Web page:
Skip to Content

Can Dogs Spitefully Revenge Poop?

You have just told your dog to get off the furniture or you have been away for a little bit longer than usual and now he has gifted you with poop on the floor or expensive carpet.

Can we consider this act as our dogs revenge pooping and can dogs be spiteful in general?

The logical human explanation for this behavior might sound a bit like this: “great, now he is taking revenge” or “he is being so spiteful out of nowhere”.

Your dog has probably been housetrained for years so there must be a reason for his sudden “revenge” poop and there is.

Can Dogs Be Spiteful?

When you are labeling your dog as spiteful, you are attributing human traits, characteristics, and intentions to an animal.

This process is called anthropomorphism and can be extremely fatal when it comes to dog training. It actually diminishes them and their evolutionary histories.

Spite is an act that has the intent of malice. To plan to take action against somebody with the purpose to cause them emotional stress or harm in retribution for a perceived wrong previously done takes significant cognitive abilities.

KD Mathews

In the case of your dog being spiteful, you are accusing your dog of purposeful actions that he intently performs to cause you distress and anger.

Dogs aren’t able to predict a certain set of actions that are the most annoying to their owners.

Reflecting such complex emotions on a dog is understandable as we see them as our family member and sometimes it’s harder to remind ourselves that they are not like us.

A dog’s brain simply does not work like a human brain.

They are straight-forward beings and are capable of neither spiteful behavior nor guilt.

Being spiteful is not instinctive and doesn’t lead them to any reward or satisfaction. It literally would be of no use.

A dog is one of the purest beings out there that has no bad intentions. Calling a dog spiteful is the result of a lack of knowledge and miscommunication on our side.

Do Dogs Poop for Revenge?

No, dogs do not poop out of revenge either. The fact that they are not capable of such emotions makes dog training so much easier.

You can always look at the behavior with a clear and rational mind unlike you would do with children or other people.

Pooping and peeing in the house always have a reason and it’s probably not for the reason you are thinking.

To get a bigger picture, you will first have to understand the perception that a dog has of pooping or peeing on a floor surface.

While we may find it embarrassing and unethical to do our business on the new carpet, dogs think very differently about it.

A dog is not disgusted by the smell of poop, it’s actually very interesting to them. The scent reveals a lot of information for the dog which would be necessary to survive in the wild.

Your dog will never understand why it is wrong to do his business inside the house, he will just accept that it is and adapt to learned patterns.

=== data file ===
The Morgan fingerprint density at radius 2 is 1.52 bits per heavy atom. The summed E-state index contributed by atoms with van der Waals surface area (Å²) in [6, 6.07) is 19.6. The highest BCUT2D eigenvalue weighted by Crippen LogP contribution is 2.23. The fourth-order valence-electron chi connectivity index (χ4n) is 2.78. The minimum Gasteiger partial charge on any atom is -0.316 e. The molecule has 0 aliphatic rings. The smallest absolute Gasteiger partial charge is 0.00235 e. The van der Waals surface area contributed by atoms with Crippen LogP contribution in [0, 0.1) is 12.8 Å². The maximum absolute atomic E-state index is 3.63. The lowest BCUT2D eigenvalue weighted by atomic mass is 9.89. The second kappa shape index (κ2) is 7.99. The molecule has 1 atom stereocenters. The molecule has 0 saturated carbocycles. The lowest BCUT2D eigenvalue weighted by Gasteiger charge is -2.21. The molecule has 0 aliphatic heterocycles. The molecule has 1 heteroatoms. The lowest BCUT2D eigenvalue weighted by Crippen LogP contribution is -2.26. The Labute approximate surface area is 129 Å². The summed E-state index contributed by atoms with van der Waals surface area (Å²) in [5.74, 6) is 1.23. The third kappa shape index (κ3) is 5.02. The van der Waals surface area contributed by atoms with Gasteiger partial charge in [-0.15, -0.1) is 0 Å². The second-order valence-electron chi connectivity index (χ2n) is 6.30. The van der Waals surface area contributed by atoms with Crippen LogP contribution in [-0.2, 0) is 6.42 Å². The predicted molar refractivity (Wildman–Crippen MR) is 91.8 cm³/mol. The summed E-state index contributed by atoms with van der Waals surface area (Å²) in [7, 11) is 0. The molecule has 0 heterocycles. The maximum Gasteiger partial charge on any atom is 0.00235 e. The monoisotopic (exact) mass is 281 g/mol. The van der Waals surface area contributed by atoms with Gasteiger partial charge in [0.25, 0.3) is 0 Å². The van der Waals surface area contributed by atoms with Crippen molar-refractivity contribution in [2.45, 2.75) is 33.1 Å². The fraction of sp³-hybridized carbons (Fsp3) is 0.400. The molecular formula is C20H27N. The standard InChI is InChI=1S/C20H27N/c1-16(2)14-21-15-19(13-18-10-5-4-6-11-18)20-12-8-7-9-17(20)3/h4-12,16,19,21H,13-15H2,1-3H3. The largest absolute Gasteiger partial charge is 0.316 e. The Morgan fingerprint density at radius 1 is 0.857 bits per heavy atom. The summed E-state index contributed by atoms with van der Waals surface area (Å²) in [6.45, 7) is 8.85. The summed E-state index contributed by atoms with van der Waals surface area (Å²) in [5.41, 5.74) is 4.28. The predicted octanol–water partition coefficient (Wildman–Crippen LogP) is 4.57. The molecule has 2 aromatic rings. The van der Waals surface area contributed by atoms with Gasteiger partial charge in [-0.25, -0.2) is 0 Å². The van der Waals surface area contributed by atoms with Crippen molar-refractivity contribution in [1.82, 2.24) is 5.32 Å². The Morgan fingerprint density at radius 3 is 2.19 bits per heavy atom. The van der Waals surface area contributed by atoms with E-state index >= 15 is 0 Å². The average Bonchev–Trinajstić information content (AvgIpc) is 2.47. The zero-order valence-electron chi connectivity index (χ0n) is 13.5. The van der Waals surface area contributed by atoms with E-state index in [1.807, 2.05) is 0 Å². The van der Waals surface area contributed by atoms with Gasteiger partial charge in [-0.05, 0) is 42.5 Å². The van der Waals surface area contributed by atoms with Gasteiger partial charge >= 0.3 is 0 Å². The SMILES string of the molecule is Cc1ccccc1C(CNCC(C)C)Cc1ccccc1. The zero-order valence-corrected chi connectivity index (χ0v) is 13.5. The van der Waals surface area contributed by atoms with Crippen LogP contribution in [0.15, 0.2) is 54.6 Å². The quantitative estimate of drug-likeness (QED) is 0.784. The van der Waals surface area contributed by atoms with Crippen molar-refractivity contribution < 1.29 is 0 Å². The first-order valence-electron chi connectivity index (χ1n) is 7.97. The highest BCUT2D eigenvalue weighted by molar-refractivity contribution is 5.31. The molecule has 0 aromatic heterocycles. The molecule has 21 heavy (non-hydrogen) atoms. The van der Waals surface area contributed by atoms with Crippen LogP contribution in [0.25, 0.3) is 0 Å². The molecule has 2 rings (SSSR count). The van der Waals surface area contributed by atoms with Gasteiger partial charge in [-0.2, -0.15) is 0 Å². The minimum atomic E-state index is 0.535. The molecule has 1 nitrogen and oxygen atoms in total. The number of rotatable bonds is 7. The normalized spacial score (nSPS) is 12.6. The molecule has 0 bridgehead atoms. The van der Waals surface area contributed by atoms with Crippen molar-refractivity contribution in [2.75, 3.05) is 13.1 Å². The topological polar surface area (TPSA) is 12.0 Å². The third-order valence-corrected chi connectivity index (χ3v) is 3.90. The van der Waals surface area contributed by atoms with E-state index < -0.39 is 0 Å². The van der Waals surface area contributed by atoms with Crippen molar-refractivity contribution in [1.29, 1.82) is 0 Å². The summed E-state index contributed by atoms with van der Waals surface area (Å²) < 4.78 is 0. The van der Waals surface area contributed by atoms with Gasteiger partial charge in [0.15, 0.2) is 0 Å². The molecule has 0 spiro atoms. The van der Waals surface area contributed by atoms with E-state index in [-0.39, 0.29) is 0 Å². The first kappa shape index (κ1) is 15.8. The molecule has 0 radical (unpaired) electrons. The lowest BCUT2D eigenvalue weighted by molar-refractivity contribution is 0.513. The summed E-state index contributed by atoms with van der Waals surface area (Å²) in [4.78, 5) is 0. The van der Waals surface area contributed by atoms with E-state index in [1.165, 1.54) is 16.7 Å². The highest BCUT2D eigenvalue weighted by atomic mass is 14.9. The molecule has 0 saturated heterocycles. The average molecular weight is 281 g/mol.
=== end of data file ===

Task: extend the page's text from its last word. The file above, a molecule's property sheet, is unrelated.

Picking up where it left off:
That’s why potty training is fairly simple.

Instead of showing your dog all the spots where he shouldn’t go potty, you just lead him to the one spot you would like him to use, reinforced by a reward.

The Myth of the “Guilty Look”

Dog displaying the guilty look
Photo by Jonathan Daniels on Unsplash

You just came home from a long working day, step into your bedroom and you see a little gift on the floor.

Your dog is sitting beside it with a grinning smile, laid back ears, puppy eyes and a nervous tail wag – the “guilty” look.

Well because he is displaying all of these expressions, he must know what he has done wrong, right?

Not exactly.

Dogs are reacting to what we are emoting. They are particularly apt at sensing our emotions.

When you come in angry and yelling, he will be displaying a fearful and uncomfortable body language that he has learned to show.

A study from 2009 confirmed this correlation.

During the study, the dogs were left alone with a treat that they were not supposed to eat and this was the result:

Whether the dogs’ demeanor included elements of the “guilty look” had little to do with whether the dogs had actually eaten the forbidden treat or not.

Dogs looked most “guilty” if they were admonished by their owners for eating the treat. In fact, dogs that had been obedient and had not eaten the treat, but were scolded by their (misinformed) owners, looked more “guilty” than those that had, in fact, eaten the treat.

Thus the dog’s guilty look is a response to the owner’s behavior, and not necessarily indicative of any appreciation of its own misdeeds.

Elsevier. “What Really Prompts The Dog’s ‘Guilty Look’.” ScienceDaily. ScienceDaily, 14 June 2009. 

Dogs are only connecting the reaction to an action within 3 seconds. Any longer and he will have no clue what you are talking about.

That’s why it is so important to catch a dog right in the act in order to correct a behavior.

If you repeatedly punish your dog for things he did two hours ago, you will see the “guilty face” more and more often because he will connect the pattern of:

You coming home = angry owner (not pooping inside the house.)

When you are coming home and your dog is welcoming you with an uncomfortable face you may think: “oh what has he done today? let’s look and find it”.

But this is a sign that you have really overdone it and your dog is fearing your arrival every day.

Don’t be discouraged now! You can definitely change that connection by simply counterconditioning your dog to your home arrival.

It’s always best to walk calmly into your house and ignore your dog for the first few minutes.

Now, this might sound cruel but it’s showing your dog another behavior that is calm and friendly.

Coming home all excited and giving pets and kisses could push your dog the other way and those well-meant affections may lead to separation anxiety.

If your dog is calm himself and neither scared nor excited, you can stroke him or give him a few treats which will help to associate your arrival with something positive.